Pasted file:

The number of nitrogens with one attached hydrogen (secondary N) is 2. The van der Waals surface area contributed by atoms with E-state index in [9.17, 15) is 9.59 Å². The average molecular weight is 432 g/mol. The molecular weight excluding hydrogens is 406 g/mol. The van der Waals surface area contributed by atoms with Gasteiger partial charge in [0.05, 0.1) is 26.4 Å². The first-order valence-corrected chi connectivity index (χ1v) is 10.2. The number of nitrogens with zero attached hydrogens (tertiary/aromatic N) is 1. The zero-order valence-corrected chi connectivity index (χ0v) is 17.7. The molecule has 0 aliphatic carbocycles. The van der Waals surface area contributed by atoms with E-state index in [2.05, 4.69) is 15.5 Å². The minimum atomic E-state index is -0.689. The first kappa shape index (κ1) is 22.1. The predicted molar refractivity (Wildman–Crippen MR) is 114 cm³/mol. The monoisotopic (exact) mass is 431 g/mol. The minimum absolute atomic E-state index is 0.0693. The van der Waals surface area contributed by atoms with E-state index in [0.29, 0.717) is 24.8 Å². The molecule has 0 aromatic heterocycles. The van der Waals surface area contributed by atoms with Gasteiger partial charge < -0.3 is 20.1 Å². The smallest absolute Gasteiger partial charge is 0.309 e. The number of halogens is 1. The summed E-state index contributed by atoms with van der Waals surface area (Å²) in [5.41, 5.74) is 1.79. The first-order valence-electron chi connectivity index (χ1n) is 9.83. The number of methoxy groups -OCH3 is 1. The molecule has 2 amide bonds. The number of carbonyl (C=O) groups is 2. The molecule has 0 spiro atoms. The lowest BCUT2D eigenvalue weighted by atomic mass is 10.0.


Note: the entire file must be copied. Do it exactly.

The number of nitrogens with one attached hydrogen (secondary N) is 2. The van der Waals surface area contributed by atoms with E-state index in [9.17, 15) is 9.59 Å². The average molecular weight is 432 g/mol. The molecular weight excluding hydrogens is 406 g/mol. The van der Waals surface area contributed by atoms with Gasteiger partial charge in [0.05, 0.1) is 26.4 Å². The first-order valence-corrected chi connectivity index (χ1v) is 10.2. The number of nitrogens with zero attached hydrogens (tertiary/aromatic N) is 1. The zero-order valence-corrected chi connectivity index (χ0v) is 17.7. The molecule has 0 aliphatic carbocycles. The van der Waals surface area contributed by atoms with E-state index in [2.05, 4.69) is 15.5 Å². The minimum atomic E-state index is -0.689. The first kappa shape index (κ1) is 22.1. The predicted molar refractivity (Wildman–Crippen MR) is 114 cm³/mol. The monoisotopic (exact) mass is 431 g/mol. The minimum absolute atomic E-state index is 0.0693. The van der Waals surface area contributed by atoms with E-state index in [0.29, 0.717) is 24.8 Å². The molecule has 0 aromatic heterocycles. The van der Waals surface area contributed by atoms with Gasteiger partial charge < -0.3 is 20.1 Å². The smallest absolute Gasteiger partial charge is 0.309 e. The number of halogens is 1. The summed E-state index contributed by atoms with van der Waals surface area (Å²) in [5.41, 5.74) is 1.79. The first-order valence-electron chi connectivity index (χ1n) is 9.83. The number of methoxy groups -OCH3 is 1. The molecule has 2 amide bonds. The number of carbonyl (C=O) groups is 2. The molecule has 0 spiro atoms. The lowest BCUT2D eigenvalue weighted by atomic mass is 10.0.